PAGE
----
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14 November 2014
As the 2014 All Black rugby team get ready for their clash with Scotland my mind goes back to 1978 when the 'Scottish Daily' record 'got the drop' on the rest of the newsmedia with this great wee yarn.
Somebody on the paper's staff must have looked at the names of the All Black team and with players in it with names like Ash McGregor, Brian McKechnie, Stuart Wilsoin, Richard Wilson and 'Duggie' Bruce and then and there it was suggested that it'd be worthwhile to further study if there were any others with strong Scottish lineage.
Indeed there was and soon no fewer than 15 players were proudly announcing they were 'part Scottish' and that their family heritage was there for all the world to see. See if you can identify the above team; and i will publish it down the bottom of the page here; The 'Scottish Daily Record' produced appropriate kilts and the great photo was taken. My copy only exists as a kept clipping from their newspaper.
Meantime there is another All Black team from Scottish history which has been pulled together on this trip from the supporters who are following the 2014 All Blacks around UK.
We're calling it a 'FULL' 'All Mac' team chosen from All Blacks with Scottish heritage.
Seeing as last week keithquinnrugby.com published the 'All Black-England XV' which was made up of players with English-sounding name backgrounds here nowis the main "All Black-All Mac" team from AB history. And what fun it was us to come up with these names for you
It will be interesting to see how many 2014 All Blacks have surnames which suggest Scottish forebears.. Many less in 2014 I suppose.
The only rule was the players had to be in their correct playing positions and players were listed not necessarily by talent, only in the order they were called out. This selection took about four minutes for my bus to complete!
The Quinn bus team of 2014; Leon MacDonald, Bruce McPhail, Scott McLeod, Duncan McGregor, Luke McAlister, Brian McKechnie, Paul McGahan, Hugh McLaren, Richie McCaw, Hamish Macdonald, Mike McCool, Angus Macdonald, Jamie Macintosh, Bruce McLeod and Steve McDowell.
All good names - and many more for you to toss around yourselves - in those moment before kickoff!!
[And how was your recognition of the team from 1978? here is a list of those players from the first 'All Mac's' team (left to right) ; Billy Bush, Andy Dalton, Doug Bruce, Eddie Dunn, John Black, John Fleming, Dave Loveridge, Graham Mourie, Brad Johnstone, Robert Kururangi, Richard Wilson, Stuart Wilson, Brian McKechnie, Barry Ashworth and Ash McGregor.]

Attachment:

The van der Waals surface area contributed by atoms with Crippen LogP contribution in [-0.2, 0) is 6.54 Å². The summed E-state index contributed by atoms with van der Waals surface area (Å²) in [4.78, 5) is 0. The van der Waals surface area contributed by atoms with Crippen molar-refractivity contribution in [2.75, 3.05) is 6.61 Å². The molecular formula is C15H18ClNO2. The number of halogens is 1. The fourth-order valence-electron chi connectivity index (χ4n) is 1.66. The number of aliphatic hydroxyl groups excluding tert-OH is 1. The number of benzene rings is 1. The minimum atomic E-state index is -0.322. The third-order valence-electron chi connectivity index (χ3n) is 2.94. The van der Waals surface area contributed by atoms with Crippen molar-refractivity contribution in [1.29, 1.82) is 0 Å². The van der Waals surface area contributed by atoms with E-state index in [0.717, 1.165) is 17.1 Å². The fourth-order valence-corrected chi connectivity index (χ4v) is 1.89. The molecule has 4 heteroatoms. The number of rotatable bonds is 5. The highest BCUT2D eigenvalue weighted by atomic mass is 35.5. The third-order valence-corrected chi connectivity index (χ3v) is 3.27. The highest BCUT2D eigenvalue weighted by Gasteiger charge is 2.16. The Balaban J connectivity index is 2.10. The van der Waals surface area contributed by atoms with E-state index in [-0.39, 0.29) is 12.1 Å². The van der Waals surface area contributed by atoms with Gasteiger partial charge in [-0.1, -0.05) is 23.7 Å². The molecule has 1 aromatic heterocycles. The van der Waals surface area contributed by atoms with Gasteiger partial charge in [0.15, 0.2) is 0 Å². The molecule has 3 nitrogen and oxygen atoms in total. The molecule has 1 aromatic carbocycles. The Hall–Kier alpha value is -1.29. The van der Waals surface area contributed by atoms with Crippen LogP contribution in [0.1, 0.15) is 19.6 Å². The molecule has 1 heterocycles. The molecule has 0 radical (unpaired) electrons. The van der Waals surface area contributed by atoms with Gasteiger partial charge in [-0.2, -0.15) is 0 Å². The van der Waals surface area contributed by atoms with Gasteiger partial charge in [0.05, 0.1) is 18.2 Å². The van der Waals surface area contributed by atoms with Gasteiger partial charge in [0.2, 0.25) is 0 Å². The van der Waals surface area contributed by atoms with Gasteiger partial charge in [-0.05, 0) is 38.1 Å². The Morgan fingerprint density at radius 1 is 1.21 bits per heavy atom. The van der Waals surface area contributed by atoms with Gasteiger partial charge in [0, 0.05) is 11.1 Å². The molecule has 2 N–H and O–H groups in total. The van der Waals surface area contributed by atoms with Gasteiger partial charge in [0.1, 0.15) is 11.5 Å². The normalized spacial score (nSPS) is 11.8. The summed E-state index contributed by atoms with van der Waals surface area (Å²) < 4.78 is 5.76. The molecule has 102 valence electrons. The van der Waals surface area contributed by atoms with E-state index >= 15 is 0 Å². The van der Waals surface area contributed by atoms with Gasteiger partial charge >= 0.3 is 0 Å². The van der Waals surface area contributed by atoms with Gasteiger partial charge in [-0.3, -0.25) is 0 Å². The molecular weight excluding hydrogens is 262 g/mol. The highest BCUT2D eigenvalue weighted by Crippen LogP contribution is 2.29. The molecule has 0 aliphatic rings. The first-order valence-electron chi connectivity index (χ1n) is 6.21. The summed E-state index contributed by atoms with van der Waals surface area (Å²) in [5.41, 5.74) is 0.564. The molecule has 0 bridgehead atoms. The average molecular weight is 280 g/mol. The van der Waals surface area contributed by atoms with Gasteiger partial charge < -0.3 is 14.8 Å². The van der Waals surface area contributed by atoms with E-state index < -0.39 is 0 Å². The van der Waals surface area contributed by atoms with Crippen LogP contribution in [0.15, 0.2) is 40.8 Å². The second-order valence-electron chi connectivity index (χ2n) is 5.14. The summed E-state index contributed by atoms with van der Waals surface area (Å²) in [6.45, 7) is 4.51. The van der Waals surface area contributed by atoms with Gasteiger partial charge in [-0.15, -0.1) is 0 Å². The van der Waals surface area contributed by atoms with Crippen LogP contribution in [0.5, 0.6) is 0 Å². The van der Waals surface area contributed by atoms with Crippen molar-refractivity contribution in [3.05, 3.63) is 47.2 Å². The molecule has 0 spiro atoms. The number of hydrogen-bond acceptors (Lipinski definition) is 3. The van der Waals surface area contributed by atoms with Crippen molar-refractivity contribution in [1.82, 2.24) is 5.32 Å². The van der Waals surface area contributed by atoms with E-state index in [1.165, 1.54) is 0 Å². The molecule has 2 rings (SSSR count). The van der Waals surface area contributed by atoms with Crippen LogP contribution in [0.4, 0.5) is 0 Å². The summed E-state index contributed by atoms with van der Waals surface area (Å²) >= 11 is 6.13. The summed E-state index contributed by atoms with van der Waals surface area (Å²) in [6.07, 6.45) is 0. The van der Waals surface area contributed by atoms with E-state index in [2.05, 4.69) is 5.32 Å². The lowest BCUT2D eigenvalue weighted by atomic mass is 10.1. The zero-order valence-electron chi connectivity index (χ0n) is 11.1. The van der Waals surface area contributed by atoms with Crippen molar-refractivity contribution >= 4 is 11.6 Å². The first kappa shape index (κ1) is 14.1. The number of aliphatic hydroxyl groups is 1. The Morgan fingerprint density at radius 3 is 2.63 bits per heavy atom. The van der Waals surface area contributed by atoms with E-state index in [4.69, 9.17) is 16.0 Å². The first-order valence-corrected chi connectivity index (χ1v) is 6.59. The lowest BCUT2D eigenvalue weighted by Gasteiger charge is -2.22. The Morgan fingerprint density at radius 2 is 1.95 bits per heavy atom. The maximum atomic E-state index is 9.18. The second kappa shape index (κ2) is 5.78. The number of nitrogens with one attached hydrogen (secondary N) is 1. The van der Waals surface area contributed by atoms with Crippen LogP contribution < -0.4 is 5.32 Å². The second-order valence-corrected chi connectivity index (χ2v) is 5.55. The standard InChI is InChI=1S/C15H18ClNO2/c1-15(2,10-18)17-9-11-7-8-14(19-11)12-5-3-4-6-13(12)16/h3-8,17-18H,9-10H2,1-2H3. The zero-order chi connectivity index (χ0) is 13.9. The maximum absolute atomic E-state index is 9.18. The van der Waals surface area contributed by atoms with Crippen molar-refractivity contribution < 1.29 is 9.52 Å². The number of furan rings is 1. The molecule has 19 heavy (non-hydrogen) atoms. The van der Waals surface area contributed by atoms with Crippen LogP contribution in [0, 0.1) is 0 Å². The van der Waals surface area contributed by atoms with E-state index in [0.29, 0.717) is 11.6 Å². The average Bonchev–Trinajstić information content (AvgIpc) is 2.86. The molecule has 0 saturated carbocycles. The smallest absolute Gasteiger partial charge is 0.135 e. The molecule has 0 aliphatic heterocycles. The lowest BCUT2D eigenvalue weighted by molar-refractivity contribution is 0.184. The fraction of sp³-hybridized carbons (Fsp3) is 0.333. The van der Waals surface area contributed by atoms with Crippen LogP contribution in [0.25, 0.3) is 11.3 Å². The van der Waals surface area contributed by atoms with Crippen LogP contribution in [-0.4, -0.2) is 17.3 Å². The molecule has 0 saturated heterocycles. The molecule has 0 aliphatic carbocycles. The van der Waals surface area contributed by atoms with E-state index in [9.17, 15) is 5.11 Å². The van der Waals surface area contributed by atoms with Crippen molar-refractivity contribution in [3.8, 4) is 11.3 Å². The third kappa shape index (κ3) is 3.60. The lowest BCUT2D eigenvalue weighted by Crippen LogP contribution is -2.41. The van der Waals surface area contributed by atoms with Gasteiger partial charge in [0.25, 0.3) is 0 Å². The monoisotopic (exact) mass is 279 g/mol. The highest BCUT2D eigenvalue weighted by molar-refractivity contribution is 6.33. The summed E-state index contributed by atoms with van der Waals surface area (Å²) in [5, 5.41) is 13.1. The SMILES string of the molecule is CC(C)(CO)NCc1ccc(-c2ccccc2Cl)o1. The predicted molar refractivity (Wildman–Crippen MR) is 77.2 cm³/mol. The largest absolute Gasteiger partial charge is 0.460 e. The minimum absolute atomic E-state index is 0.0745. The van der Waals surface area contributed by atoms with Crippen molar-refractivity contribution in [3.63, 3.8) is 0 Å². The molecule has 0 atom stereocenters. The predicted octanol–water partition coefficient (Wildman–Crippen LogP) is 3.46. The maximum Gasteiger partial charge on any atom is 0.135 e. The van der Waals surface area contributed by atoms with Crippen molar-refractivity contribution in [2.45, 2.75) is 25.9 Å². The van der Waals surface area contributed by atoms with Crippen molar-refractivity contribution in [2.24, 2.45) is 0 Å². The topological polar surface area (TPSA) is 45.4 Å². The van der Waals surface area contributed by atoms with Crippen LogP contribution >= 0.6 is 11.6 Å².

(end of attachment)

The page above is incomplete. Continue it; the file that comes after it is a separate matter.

Keith Arnold was a flanker who played in such a fiery manner an Aussie commentator Bill Cerutti called him a 'Killer' in 1947. The name stuck!
Hawke’s Bay, East Coast and New Zealand
9 internationals for New Zealand 1924–30
A legendary figure in a legendary team, the 1924 ‘Invincible’ All Blacks. Only 19 at the time, George Nepia played all 38 matches during that gruelling tour of Australia, Britain, Ireland, France and Canada.
British sides were unstinting in their praise of Nepia, the rock on whom so many of their attacks foundered. His courage under the high ball and in repelling foot rushes, the crunching certainty of his tackling and the strength of his spiraled line kicking – all of these combined to restrict opposition teams to no more than 180 points against the All Blacks in the 38 games.
Nepia could also run with the ball. He had started his first-class career as a wing, then a five-eighth, before outstanding fullback displays in 1924 resulted in his being chosen as the only last line of defence. Early in the tour of Britain he made a sizzling run, but the dictatorial Mark Nicholls told him to leave the running to his five-eighths and three-quarters: his job was to defend. It was not until the 37th match of the tour, in Canada, that Nepia scored his first try!
A bogus telegram which advised the selectors of Nepia’s ‘unavailability’ cost him a place with the New Zealand Maoris’ trend-setting tour to Britain in 1927, and his All Black career finished after the 1930 home series against the British Isles. After a temporary retirement, Nepia returned to bid for a place with the 1935–36 All Blacks to tour Britain but was surprisingly not selected, though then playing as well as at any time of his career.
With his financial security in tatters at the end of the Depression, Nepia readily accepted the lure of rugby league money and played two seasons in England, and then for New Zealand. Reinstated to rugby in what was then called the ‘war-time amnesty’ which allowed rugby league professionals to return without recrimination to the amateur rugby union, Nepia played for East Coast in 1947, and in 1950 captained the Olympians club in a first-class fixture against Poverty Bay. George Nepia, father and son, were the fullbacks and captains on this historic day, George senior being 45 years old at the time.
He became an active referee and many spectators went to games just to watch Nepia referee, rather than see the two teams doing battle.
On the Teen Rugby Show on TV in New Zealand (on 18 July 2006) which All Black used the words; 'bugger, shit, shits and shithouse' in a five minute item.